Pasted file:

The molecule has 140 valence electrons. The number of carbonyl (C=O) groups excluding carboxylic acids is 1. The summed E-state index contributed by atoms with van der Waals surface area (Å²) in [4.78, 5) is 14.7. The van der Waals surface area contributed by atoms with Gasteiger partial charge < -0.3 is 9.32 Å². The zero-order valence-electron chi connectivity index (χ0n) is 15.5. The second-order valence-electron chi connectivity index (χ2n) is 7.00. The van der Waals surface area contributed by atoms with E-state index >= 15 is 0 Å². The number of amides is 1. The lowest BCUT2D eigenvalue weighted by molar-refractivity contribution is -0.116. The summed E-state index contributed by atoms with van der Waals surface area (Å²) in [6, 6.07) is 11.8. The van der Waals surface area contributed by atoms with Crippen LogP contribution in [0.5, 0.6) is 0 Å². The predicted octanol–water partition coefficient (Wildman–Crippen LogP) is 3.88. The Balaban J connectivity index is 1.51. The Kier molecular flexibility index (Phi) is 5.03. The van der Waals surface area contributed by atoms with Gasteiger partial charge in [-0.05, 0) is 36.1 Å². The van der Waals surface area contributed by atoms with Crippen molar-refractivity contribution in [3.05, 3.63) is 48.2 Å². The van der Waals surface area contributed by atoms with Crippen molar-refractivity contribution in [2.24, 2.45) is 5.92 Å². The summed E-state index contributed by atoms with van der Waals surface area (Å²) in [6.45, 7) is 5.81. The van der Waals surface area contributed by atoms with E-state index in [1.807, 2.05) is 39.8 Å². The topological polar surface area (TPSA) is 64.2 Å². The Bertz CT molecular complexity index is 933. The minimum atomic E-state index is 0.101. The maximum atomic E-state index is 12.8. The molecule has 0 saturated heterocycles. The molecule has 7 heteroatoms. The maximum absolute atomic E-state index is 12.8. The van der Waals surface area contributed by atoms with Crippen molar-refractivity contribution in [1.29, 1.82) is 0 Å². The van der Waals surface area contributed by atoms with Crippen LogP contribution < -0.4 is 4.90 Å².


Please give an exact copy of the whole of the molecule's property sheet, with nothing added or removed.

The molecule has 140 valence electrons. The number of carbonyl (C=O) groups excluding carboxylic acids is 1. The summed E-state index contributed by atoms with van der Waals surface area (Å²) in [4.78, 5) is 14.7. The van der Waals surface area contributed by atoms with Gasteiger partial charge < -0.3 is 9.32 Å². The zero-order valence-electron chi connectivity index (χ0n) is 15.5. The second-order valence-electron chi connectivity index (χ2n) is 7.00. The van der Waals surface area contributed by atoms with E-state index >= 15 is 0 Å². The number of amides is 1. The lowest BCUT2D eigenvalue weighted by molar-refractivity contribution is -0.116. The summed E-state index contributed by atoms with van der Waals surface area (Å²) in [6, 6.07) is 11.8. The van der Waals surface area contributed by atoms with Crippen LogP contribution in [0.5, 0.6) is 0 Å². The predicted octanol–water partition coefficient (Wildman–Crippen LogP) is 3.88. The Balaban J connectivity index is 1.51. The Kier molecular flexibility index (Phi) is 5.03. The van der Waals surface area contributed by atoms with Gasteiger partial charge in [-0.05, 0) is 36.1 Å². The van der Waals surface area contributed by atoms with Crippen molar-refractivity contribution in [3.05, 3.63) is 48.2 Å². The van der Waals surface area contributed by atoms with Crippen molar-refractivity contribution in [2.24, 2.45) is 5.92 Å². The summed E-state index contributed by atoms with van der Waals surface area (Å²) in [6.45, 7) is 5.81. The van der Waals surface area contributed by atoms with E-state index in [1.807, 2.05) is 39.8 Å². The topological polar surface area (TPSA) is 64.2 Å². The Bertz CT molecular complexity index is 933. The minimum atomic E-state index is 0.101. The maximum atomic E-state index is 12.8. The molecule has 0 saturated heterocycles. The molecule has 7 heteroatoms. The maximum absolute atomic E-state index is 12.8. The van der Waals surface area contributed by atoms with Crippen molar-refractivity contribution in [1.29, 1.82) is 0 Å². The van der Waals surface area contributed by atoms with Crippen LogP contribution < -0.4 is 4.90 Å².